A new Science Links project of the Hubbard Brook Research Foundation
The Hubbard Brook Research Foundation’s Science Links Carbon Project was designed to help communities better understand their local carbon dynamics so they can take steps to reduce carbon dioxide emissions. Using carbon budgets synthesized from nine representative northeastern counties, a team of scientists at Hubbard Brook has partnered with other nonprofit organizations to summarize the best available information to assist county planners, municipal agencies, and local governments make land-use decisions and other policies intended to reduce carbon emissions. This website provides an overview of mitigation strategies, links to practical resources, a synthesis of recent forest carbon science, and policy recommendations tailored for the northeastern and Mid-Atlantic states.
View and/or download Carbon and Communities report here.
Communities are increasingly interested in addressing climate change at the local level, but people can only tackle climate change effectively if they have the ability to compare the cost and effectiveness of different carbon mitigation strategies over time. Few tools have been developed to analyze the climate change implications for local planning decisions on key issues such as development densities, land use, transportation, and alternative energy sources. HBRF’s carbon project provides analytical tools, accompanied by scientific information, which can contribute to the development of public policies to reduce net carbon dioxide emissions at the local scale.
Led by Dr. Timothy Fahey, a HBRF Trustee from Cornell University, a team of 19 scientists has worked on three distinct project phases. The team completed carbon budgets for nine counties in the Northeast that represent different land-use patterns and development pressures. Included in each case study is information on the main sources and sinks for carbon; the current carbon balances; the magnitude of potential future changes to the county’s carbon budget; and possible mitigation strategies and associated costs to address emissions.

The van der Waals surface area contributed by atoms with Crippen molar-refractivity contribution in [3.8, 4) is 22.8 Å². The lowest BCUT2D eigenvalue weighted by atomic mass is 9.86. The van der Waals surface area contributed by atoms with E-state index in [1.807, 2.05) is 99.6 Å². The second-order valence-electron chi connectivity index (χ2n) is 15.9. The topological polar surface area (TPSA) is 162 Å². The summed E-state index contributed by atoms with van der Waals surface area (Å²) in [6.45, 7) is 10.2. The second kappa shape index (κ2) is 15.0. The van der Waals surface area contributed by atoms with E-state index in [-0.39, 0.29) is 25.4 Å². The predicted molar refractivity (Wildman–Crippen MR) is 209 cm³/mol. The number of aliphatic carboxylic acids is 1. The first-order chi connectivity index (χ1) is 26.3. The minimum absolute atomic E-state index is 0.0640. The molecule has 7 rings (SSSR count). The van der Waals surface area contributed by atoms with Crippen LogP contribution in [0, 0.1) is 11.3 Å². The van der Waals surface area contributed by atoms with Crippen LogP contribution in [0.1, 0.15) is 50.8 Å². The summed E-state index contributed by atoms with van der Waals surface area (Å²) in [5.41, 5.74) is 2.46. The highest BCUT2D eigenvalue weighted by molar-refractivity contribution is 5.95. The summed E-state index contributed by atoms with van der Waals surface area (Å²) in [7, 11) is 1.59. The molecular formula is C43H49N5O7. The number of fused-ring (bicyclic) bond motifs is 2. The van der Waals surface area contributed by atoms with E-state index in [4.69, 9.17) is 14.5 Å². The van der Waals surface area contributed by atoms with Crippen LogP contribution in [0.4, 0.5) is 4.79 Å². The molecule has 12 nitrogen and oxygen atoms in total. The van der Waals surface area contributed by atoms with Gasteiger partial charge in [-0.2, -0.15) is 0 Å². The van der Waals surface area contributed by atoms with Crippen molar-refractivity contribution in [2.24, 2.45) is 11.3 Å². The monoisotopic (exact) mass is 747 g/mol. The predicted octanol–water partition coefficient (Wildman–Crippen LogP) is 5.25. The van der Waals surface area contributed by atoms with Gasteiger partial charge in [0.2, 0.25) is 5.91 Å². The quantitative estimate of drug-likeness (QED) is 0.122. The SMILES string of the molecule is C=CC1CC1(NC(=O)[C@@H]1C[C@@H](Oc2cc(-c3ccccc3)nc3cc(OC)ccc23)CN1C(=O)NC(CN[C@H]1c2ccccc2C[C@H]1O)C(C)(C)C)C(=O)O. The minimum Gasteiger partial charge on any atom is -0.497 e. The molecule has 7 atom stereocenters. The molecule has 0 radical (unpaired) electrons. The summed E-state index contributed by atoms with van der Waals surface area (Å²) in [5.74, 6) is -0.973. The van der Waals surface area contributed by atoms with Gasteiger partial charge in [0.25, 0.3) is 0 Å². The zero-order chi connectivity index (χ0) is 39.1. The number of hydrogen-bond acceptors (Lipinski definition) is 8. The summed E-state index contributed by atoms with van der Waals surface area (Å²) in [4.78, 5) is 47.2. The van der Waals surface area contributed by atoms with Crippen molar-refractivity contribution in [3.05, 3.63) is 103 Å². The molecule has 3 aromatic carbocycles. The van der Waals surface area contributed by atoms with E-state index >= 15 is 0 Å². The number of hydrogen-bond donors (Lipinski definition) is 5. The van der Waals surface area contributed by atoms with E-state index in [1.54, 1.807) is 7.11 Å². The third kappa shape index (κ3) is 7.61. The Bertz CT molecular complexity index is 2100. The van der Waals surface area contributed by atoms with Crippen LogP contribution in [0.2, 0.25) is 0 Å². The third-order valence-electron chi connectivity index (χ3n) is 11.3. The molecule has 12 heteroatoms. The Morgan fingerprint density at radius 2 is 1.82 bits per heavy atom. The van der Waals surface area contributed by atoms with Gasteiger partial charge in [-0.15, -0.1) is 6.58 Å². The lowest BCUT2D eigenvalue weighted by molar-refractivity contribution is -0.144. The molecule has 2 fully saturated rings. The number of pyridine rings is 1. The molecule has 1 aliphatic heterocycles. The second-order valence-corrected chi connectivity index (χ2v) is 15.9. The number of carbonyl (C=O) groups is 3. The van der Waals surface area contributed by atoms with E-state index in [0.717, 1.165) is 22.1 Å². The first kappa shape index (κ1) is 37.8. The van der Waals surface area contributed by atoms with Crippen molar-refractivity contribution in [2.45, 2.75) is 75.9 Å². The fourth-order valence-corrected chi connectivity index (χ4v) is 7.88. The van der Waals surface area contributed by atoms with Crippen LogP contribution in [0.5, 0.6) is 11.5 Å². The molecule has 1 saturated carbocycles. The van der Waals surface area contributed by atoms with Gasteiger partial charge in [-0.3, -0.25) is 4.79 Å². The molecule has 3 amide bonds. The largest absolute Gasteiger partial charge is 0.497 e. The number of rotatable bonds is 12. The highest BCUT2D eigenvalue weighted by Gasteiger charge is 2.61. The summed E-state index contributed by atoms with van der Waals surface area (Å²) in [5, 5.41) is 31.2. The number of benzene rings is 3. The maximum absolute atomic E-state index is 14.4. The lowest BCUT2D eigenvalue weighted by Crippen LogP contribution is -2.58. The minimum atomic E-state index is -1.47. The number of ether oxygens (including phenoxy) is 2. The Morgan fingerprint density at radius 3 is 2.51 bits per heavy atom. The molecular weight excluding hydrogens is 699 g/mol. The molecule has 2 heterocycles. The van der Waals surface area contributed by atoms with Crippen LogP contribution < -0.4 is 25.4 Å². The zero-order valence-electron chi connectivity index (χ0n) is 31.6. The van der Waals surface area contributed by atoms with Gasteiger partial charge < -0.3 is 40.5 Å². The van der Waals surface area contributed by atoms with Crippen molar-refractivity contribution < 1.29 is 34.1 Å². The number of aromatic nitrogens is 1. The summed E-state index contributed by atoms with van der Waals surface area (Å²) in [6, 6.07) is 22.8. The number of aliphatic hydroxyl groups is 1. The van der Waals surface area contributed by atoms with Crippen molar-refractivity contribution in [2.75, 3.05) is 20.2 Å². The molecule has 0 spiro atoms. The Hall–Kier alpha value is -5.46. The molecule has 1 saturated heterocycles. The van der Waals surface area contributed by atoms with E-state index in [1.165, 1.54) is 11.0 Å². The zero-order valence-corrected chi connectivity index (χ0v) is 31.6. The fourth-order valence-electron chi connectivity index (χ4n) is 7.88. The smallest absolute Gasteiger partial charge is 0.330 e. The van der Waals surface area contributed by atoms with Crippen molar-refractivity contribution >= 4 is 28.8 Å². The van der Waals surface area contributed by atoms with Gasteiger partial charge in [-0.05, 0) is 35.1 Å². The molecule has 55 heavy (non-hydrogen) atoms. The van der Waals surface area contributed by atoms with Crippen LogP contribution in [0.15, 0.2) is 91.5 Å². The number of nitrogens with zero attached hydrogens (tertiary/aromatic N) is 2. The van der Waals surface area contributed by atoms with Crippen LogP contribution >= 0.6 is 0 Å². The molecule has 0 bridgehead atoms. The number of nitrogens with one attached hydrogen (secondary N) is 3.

County Case Studies for Science Links Carbon Project:
1) Non-industrial forested (Grafton County, NH)
2) Industrial forest (Coos County, NH)
3) Mixed agriculture/forest (Tompkins County, NY)
4) Small urban/suburban (Chittenden County, VT)
5) Suburban (Baltimore County, MD)
6) Urban (Baltimore City, MD)
7) Post-agricultural forest (Worcester County, MA)
8) Exurban/Watershed/estuary (Essex County, MA)
9) Exurban/Watershed/estuary (Middlesex, County, MA)
Peer-reviewed scientific articles are being prepared using information from each of the case studies.
The results are contained in the report, Carbon and Communities, which is “translated” for the general public to help communities move toward carbon-based decision-making at the local level.
Support for the Carbon Science Links Project comes from the Jessie B. Cox Charitable Trust, Merck Family Fund, Sudbury Foundation, Orchard Foundation, Robert and Patricia Switzer Foundation, and the Northeastern States Research Cooperative.